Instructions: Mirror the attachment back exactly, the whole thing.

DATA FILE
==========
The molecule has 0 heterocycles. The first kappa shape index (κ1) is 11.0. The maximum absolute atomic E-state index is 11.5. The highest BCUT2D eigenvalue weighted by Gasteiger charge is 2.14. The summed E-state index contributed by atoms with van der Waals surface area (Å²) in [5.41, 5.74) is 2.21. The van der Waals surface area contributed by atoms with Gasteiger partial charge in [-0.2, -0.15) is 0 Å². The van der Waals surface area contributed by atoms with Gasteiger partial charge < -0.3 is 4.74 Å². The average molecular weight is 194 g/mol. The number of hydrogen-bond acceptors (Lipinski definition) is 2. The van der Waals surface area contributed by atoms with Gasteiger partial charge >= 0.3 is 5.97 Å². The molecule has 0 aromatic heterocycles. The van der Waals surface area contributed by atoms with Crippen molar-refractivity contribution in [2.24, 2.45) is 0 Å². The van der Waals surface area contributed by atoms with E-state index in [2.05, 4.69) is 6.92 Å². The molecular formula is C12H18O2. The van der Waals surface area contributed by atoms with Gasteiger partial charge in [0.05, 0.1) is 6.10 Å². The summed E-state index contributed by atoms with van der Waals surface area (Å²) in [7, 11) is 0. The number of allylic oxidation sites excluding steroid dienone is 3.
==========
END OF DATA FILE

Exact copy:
The molecule has 0 heterocycles. The first kappa shape index (κ1) is 11.0. The maximum absolute atomic E-state index is 11.5. The highest BCUT2D eigenvalue weighted by Gasteiger charge is 2.14. The summed E-state index contributed by atoms with van der Waals surface area (Å²) in [5.41, 5.74) is 2.21. The van der Waals surface area contributed by atoms with Gasteiger partial charge in [-0.2, -0.15) is 0 Å². The van der Waals surface area contributed by atoms with Gasteiger partial charge < -0.3 is 4.74 Å². The average molecular weight is 194 g/mol. The number of hydrogen-bond acceptors (Lipinski definition) is 2. The van der Waals surface area contributed by atoms with Gasteiger partial charge >= 0.3 is 5.97 Å². The molecule has 0 aromatic heterocycles. The van der Waals surface area contributed by atoms with Crippen molar-refractivity contribution in [2.24, 2.45) is 0 Å². The van der Waals surface area contributed by atoms with E-state index in [2.05, 4.69) is 6.92 Å². The molecular formula is C12H18O2. The van der Waals surface area contributed by atoms with Gasteiger partial charge in [0.05, 0.1) is 6.10 Å². The summed E-state index contributed by atoms with van der Waals surface area (Å²) in [7, 11) is 0. The number of allylic oxidation sites excluding steroid dienone is 3.